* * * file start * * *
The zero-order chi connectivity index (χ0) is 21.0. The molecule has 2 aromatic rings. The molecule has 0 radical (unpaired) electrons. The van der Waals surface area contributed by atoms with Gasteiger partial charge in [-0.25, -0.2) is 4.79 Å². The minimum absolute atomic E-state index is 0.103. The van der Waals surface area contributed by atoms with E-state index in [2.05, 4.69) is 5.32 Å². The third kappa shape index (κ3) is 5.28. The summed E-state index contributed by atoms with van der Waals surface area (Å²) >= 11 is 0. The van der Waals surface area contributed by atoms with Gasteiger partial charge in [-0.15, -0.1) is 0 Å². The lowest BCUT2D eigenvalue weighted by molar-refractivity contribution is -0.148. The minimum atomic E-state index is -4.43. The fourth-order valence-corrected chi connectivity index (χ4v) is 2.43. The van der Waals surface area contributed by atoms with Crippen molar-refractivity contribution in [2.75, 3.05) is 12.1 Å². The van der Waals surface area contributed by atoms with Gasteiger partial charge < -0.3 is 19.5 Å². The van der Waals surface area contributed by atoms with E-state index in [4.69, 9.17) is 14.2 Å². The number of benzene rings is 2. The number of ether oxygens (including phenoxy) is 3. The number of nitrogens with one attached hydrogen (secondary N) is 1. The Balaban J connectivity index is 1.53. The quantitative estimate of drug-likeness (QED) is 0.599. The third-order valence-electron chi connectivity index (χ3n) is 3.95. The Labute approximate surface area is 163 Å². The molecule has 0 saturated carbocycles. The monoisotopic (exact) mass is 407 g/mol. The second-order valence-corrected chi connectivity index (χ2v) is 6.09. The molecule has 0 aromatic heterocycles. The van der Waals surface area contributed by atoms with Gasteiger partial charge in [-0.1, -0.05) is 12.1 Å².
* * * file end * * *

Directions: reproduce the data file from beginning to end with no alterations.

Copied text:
The zero-order chi connectivity index (χ0) is 21.0. The molecule has 2 aromatic rings. The molecule has 0 radical (unpaired) electrons. The van der Waals surface area contributed by atoms with Gasteiger partial charge in [-0.25, -0.2) is 4.79 Å². The minimum absolute atomic E-state index is 0.103. The van der Waals surface area contributed by atoms with E-state index in [2.05, 4.69) is 5.32 Å². The third kappa shape index (κ3) is 5.28. The summed E-state index contributed by atoms with van der Waals surface area (Å²) >= 11 is 0. The van der Waals surface area contributed by atoms with Gasteiger partial charge in [-0.15, -0.1) is 0 Å². The lowest BCUT2D eigenvalue weighted by molar-refractivity contribution is -0.148. The minimum atomic E-state index is -4.43. The fourth-order valence-corrected chi connectivity index (χ4v) is 2.43. The van der Waals surface area contributed by atoms with Crippen molar-refractivity contribution in [2.75, 3.05) is 12.1 Å². The van der Waals surface area contributed by atoms with Gasteiger partial charge < -0.3 is 19.5 Å². The van der Waals surface area contributed by atoms with E-state index in [4.69, 9.17) is 14.2 Å². The number of benzene rings is 2. The number of ether oxygens (including phenoxy) is 3. The number of nitrogens with one attached hydrogen (secondary N) is 1. The Balaban J connectivity index is 1.53. The quantitative estimate of drug-likeness (QED) is 0.599. The third-order valence-electron chi connectivity index (χ3n) is 3.95. The Labute approximate surface area is 163 Å². The molecule has 0 saturated carbocycles. The monoisotopic (exact) mass is 407 g/mol. The second-order valence-corrected chi connectivity index (χ2v) is 6.09. The molecule has 0 aromatic heterocycles. The van der Waals surface area contributed by atoms with Gasteiger partial charge in [-0.1, -0.05) is 12.1 Å².